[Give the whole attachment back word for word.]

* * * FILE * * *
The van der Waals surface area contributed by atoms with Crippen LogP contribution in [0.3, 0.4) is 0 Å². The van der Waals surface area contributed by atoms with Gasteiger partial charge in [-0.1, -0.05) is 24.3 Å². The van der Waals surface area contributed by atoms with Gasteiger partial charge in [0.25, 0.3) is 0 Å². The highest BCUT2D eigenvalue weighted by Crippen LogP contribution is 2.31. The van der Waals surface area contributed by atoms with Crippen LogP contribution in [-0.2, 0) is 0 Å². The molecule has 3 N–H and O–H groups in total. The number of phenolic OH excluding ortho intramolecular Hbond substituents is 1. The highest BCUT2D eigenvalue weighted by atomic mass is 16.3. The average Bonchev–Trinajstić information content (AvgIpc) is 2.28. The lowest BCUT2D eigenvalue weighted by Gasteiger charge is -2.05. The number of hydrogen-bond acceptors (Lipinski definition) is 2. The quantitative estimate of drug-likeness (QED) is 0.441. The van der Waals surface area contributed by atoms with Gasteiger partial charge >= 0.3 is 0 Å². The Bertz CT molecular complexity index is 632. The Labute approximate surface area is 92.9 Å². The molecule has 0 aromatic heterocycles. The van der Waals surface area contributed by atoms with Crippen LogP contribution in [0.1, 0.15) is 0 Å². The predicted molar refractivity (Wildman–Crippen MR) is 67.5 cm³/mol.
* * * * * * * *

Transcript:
The van der Waals surface area contributed by atoms with Crippen LogP contribution in [0.3, 0.4) is 0 Å². The van der Waals surface area contributed by atoms with Gasteiger partial charge in [-0.1, -0.05) is 24.3 Å². The van der Waals surface area contributed by atoms with Gasteiger partial charge in [0.25, 0.3) is 0 Å². The highest BCUT2D eigenvalue weighted by Crippen LogP contribution is 2.31. The van der Waals surface area contributed by atoms with Crippen LogP contribution in [-0.2, 0) is 0 Å². The molecule has 3 N–H and O–H groups in total. The number of phenolic OH excluding ortho intramolecular Hbond substituents is 1. The highest BCUT2D eigenvalue weighted by atomic mass is 16.3. The average Bonchev–Trinajstić information content (AvgIpc) is 2.28. The lowest BCUT2D eigenvalue weighted by Gasteiger charge is -2.05. The number of hydrogen-bond acceptors (Lipinski definition) is 2. The quantitative estimate of drug-likeness (QED) is 0.441. The van der Waals surface area contributed by atoms with Gasteiger partial charge >= 0.3 is 0 Å². The Bertz CT molecular complexity index is 632. The Labute approximate surface area is 92.9 Å². The molecule has 0 aromatic heterocycles. The van der Waals surface area contributed by atoms with Crippen LogP contribution in [0.1, 0.15) is 0 Å². The predicted molar refractivity (Wildman–Crippen MR) is 67.5 cm³/mol.